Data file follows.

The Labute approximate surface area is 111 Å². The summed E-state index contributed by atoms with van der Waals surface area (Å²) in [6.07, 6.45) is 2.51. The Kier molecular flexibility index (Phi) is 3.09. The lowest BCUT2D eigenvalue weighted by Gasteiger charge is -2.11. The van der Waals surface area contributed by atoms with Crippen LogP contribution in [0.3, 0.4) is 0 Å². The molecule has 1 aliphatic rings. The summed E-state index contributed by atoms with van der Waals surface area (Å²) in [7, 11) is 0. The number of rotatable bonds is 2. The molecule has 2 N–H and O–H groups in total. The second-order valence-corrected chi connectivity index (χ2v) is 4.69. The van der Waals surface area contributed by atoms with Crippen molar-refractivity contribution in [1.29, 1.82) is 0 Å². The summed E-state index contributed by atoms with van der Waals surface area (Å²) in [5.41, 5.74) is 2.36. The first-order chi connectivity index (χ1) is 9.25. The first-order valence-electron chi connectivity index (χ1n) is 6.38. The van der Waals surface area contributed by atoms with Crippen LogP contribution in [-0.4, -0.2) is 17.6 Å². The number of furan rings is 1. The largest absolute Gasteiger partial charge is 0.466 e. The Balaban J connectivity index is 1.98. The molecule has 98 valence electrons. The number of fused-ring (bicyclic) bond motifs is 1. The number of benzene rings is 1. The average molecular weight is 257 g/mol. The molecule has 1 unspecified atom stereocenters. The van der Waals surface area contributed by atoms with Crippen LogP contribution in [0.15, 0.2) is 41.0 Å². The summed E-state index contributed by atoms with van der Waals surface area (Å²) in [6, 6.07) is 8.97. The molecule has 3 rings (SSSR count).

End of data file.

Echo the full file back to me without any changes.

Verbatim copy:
The Labute approximate surface area is 111 Å². The summed E-state index contributed by atoms with van der Waals surface area (Å²) in [6.07, 6.45) is 2.51. The Kier molecular flexibility index (Phi) is 3.09. The lowest BCUT2D eigenvalue weighted by Gasteiger charge is -2.11. The van der Waals surface area contributed by atoms with Crippen LogP contribution in [0.3, 0.4) is 0 Å². The molecule has 1 aliphatic rings. The summed E-state index contributed by atoms with van der Waals surface area (Å²) in [7, 11) is 0. The number of rotatable bonds is 2. The molecule has 2 N–H and O–H groups in total. The second-order valence-corrected chi connectivity index (χ2v) is 4.69. The van der Waals surface area contributed by atoms with Crippen molar-refractivity contribution in [1.29, 1.82) is 0 Å². The summed E-state index contributed by atoms with van der Waals surface area (Å²) in [5.41, 5.74) is 2.36. The first-order chi connectivity index (χ1) is 9.25. The first-order valence-electron chi connectivity index (χ1n) is 6.38. The van der Waals surface area contributed by atoms with Crippen LogP contribution in [-0.4, -0.2) is 17.6 Å². The number of furan rings is 1. The largest absolute Gasteiger partial charge is 0.466 e. The Balaban J connectivity index is 1.98. The molecule has 98 valence electrons. The number of fused-ring (bicyclic) bond motifs is 1. The number of benzene rings is 1. The average molecular weight is 257 g/mol. The molecule has 1 unspecified atom stereocenters. The van der Waals surface area contributed by atoms with Crippen LogP contribution in [0.15, 0.2) is 41.0 Å². The summed E-state index contributed by atoms with van der Waals surface area (Å²) in [6, 6.07) is 8.97. The molecule has 3 rings (SSSR count).